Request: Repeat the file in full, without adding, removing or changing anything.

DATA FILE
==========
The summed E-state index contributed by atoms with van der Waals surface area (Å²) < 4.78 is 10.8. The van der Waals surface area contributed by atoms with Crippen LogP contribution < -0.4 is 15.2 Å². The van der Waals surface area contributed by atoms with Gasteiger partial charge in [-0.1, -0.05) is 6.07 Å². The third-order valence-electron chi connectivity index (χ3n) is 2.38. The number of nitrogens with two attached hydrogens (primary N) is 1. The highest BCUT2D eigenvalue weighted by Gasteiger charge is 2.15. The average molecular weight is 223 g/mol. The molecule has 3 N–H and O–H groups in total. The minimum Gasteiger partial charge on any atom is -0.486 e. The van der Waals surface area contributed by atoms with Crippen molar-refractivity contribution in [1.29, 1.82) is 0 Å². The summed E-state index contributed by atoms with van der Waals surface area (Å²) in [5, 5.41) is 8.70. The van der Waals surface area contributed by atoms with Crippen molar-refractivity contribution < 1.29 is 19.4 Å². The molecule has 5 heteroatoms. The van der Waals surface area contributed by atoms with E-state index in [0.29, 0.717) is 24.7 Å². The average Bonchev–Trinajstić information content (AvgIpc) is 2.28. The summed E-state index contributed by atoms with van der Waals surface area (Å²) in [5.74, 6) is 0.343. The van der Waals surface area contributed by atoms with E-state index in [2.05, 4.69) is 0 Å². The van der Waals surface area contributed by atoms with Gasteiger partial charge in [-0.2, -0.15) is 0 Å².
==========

The summed E-state index contributed by atoms with van der Waals surface area (Å²) < 4.78 is 10.8. The van der Waals surface area contributed by atoms with Crippen LogP contribution < -0.4 is 15.2 Å². The van der Waals surface area contributed by atoms with Gasteiger partial charge in [-0.1, -0.05) is 6.07 Å². The third-order valence-electron chi connectivity index (χ3n) is 2.38. The number of nitrogens with two attached hydrogens (primary N) is 1. The highest BCUT2D eigenvalue weighted by Gasteiger charge is 2.15. The average molecular weight is 223 g/mol. The molecule has 3 N–H and O–H groups in total. The minimum Gasteiger partial charge on any atom is -0.486 e. The van der Waals surface area contributed by atoms with Crippen molar-refractivity contribution in [1.29, 1.82) is 0 Å². The summed E-state index contributed by atoms with van der Waals surface area (Å²) in [5, 5.41) is 8.70. The van der Waals surface area contributed by atoms with Crippen molar-refractivity contribution < 1.29 is 19.4 Å². The molecule has 5 heteroatoms. The van der Waals surface area contributed by atoms with E-state index in [0.29, 0.717) is 24.7 Å². The average Bonchev–Trinajstić information content (AvgIpc) is 2.28. The summed E-state index contributed by atoms with van der Waals surface area (Å²) in [5.74, 6) is 0.343. The van der Waals surface area contributed by atoms with E-state index in [2.05, 4.69) is 0 Å². The van der Waals surface area contributed by atoms with Gasteiger partial charge in [-0.2, -0.15) is 0 Å².